Mr. Dalbin Osorio is back with another edition of the #PickSix. Today’s edition will cover predictions for New York Jets training camp. Make sure to celebrate football being back by grabbing one of our New York Sack Exchange 2.0 shirts!
1. Geno Smith will outperform Ryan Fitzpatrick and emerge as the clear cut starter
Geno enters his 3rd year with plenty to prove. He laughed off his pre-season 32nd quarterback ranking when players reported yesterday, but you have to believe that he’s aware that this could be his last shot at salvaging his career as a Jets QB. He has more weapons with the addition of Brandon Marshall and Devin Smith, and the defense has been fortified with the fortune of a small country. As always around these parts, it comes down to the QB. It is Geno’s time, and it is time to prove its his team too. I think he does just that.
Zac Stacy was acquired for a late round draft pick after the Rams drafted Todd Gurley. He now joins a crowded backfield that includes Chris Ivory, Bilal Powell, Daryl Richardson, and free agent import Stevan Ridle, who will begin training camp on the PUP list. Stacy had a rough 2014 but played well the year prior and comes in with a proverbial chip on his shoulder. When healthy, Ridley is the better runner but Stacy is going to make the most of his chances since he will have early in camp. With Powell entrenched as the 3rd down back, Stacy will earn his spot as Ivory’s backup.
3. Demario Davis will see more reps at OLB than ILB
I’ve been talking this up most of the offseason and training camp is where you’ll see it begin to come to fruition. The Jets went out of their way to strengthen their ILB depth with the signings of Erin Henderson, Joe Mays, and Jamari Lattimore. Lattimore’s contribution will be felt on special teams, and Henderson and Mays will be used situationally. They both will be asked to contribute in the base package, in my opinion. Taiwan Jones will make the team as David Harris’s primary backup. A rotation of Harris, Henderson, Mays, and Jones is good enough that the Jets could use Davis off the edge with Quinton Coples or Lorenzo Mauldin. Davis at OLB allows Bowles to use his athleticism to generate pressure and to cover TEs. A front seven of Wilkerson, Richardson, Williams, Coples, Davis, Mauldin, and Harris is hard to defend because of the speed off the edges.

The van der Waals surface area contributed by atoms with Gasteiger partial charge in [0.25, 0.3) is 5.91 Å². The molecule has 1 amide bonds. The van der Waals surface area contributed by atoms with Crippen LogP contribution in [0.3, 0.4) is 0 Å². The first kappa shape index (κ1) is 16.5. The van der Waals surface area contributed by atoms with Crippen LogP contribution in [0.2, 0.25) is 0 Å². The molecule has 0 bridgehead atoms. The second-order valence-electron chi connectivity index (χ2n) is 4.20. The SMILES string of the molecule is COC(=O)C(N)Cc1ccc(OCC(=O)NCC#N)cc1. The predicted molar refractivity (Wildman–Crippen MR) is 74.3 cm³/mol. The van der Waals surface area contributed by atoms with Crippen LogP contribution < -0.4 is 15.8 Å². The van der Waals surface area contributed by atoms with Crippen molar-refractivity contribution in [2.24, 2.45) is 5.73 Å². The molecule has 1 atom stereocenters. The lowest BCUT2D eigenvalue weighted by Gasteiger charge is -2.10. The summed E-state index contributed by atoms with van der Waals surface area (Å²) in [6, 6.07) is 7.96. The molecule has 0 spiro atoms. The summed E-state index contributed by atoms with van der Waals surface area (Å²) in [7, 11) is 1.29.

4. Dexter McDougle will see playing time at Free Safety
This idea was kicked around on last week’s TOJ Podcast by Connor Rogers, and it is one that makes so much sense. With Dee Milliner not on the PUP, like most of us expected him to be, he should be able to regain his footing as Antonio Cromartie’s primary backup. I think Marcus Williams and Darrin Walls now have more of a shot at making the final roster because of Milliner’s injury history. The Jets have one true free safety in Durell Eskeridge, but McDougle has a much higher ceiling and because of his range, athleticism, and ball hawking abilities could give the Jets more from free safety than he would as a CB.
It is normal for rookies to get hazed by their veteran teammates. We all laugh at pictures of the youngsters wearing “hello kitty” book-bags and things like that. However, after a few days of only hitting each other tempers do flare between teammates. Carpenter was the prized import on the offensive line and Williams was the best player in the draft. Couple that with Carpenter’s inner-Willie Colon and Williams’ fire and passion…you have a recipe for the first scuffle of the preseason.
6. DeVier Posey will overtake Jeremy Kerley as the team’s primary slot WR
The Jets have five locks at WR entering training camp, with Marshall, Decker, Smith, Kerley, and Posey the ones guaranteed to leave Florham Park barring injury. Posey was viewed by some as a “throw in” on the trade Maccagnan made with his former team, but I don’t think so. I think Macc’s primary goal this offseason was to replenish the front and back end of this roster with talent. He did that. Posey offers a little bit more game breaking ability and will quickly become one of Geno’s favorite targets underneath.